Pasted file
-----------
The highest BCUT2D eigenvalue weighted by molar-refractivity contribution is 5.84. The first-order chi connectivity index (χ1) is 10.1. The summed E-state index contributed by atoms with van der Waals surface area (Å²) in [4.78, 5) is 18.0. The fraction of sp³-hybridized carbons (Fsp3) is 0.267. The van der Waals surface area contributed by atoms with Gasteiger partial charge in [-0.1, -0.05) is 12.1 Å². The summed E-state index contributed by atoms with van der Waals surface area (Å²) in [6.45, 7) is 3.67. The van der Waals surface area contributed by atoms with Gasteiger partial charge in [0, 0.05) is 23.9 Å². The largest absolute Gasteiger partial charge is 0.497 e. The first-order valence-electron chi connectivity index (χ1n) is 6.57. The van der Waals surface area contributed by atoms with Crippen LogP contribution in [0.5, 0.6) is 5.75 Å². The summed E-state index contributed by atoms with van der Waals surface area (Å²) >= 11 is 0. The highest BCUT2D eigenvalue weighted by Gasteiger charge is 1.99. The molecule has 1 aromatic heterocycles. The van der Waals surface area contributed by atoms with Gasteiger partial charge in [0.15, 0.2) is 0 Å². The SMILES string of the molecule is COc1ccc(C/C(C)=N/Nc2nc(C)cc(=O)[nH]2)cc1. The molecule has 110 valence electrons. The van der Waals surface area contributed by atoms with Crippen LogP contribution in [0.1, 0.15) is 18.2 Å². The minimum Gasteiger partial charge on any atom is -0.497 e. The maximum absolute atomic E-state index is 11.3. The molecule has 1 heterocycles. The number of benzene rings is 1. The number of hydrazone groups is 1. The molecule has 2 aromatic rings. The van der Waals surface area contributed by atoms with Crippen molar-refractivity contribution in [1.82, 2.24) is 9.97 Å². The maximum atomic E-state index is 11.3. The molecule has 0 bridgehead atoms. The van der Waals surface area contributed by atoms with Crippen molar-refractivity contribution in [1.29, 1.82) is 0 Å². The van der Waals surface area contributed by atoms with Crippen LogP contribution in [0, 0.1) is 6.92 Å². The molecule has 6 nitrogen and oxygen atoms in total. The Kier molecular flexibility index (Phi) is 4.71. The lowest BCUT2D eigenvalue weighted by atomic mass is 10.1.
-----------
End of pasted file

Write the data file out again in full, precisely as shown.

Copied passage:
The highest BCUT2D eigenvalue weighted by molar-refractivity contribution is 5.84. The first-order chi connectivity index (χ1) is 10.1. The summed E-state index contributed by atoms with van der Waals surface area (Å²) in [4.78, 5) is 18.0. The fraction of sp³-hybridized carbons (Fsp3) is 0.267. The van der Waals surface area contributed by atoms with Gasteiger partial charge in [-0.1, -0.05) is 12.1 Å². The summed E-state index contributed by atoms with van der Waals surface area (Å²) in [6.45, 7) is 3.67. The van der Waals surface area contributed by atoms with Gasteiger partial charge in [0, 0.05) is 23.9 Å². The largest absolute Gasteiger partial charge is 0.497 e. The first-order valence-electron chi connectivity index (χ1n) is 6.57. The van der Waals surface area contributed by atoms with Crippen LogP contribution in [0.5, 0.6) is 5.75 Å². The summed E-state index contributed by atoms with van der Waals surface area (Å²) >= 11 is 0. The highest BCUT2D eigenvalue weighted by Gasteiger charge is 1.99. The molecule has 1 aromatic heterocycles. The van der Waals surface area contributed by atoms with Gasteiger partial charge in [0.15, 0.2) is 0 Å². The SMILES string of the molecule is COc1ccc(C/C(C)=N/Nc2nc(C)cc(=O)[nH]2)cc1. The molecule has 110 valence electrons. The van der Waals surface area contributed by atoms with Crippen LogP contribution in [0.1, 0.15) is 18.2 Å². The minimum Gasteiger partial charge on any atom is -0.497 e. The maximum absolute atomic E-state index is 11.3. The molecule has 1 heterocycles. The number of benzene rings is 1. The number of hydrazone groups is 1. The molecule has 2 aromatic rings. The van der Waals surface area contributed by atoms with Crippen molar-refractivity contribution in [1.82, 2.24) is 9.97 Å². The maximum atomic E-state index is 11.3. The molecule has 0 bridgehead atoms. The van der Waals surface area contributed by atoms with Crippen molar-refractivity contribution in [1.29, 1.82) is 0 Å². The van der Waals surface area contributed by atoms with Crippen LogP contribution in [0, 0.1) is 6.92 Å². The molecule has 6 nitrogen and oxygen atoms in total. The Kier molecular flexibility index (Phi) is 4.71. The lowest BCUT2D eigenvalue weighted by atomic mass is 10.1.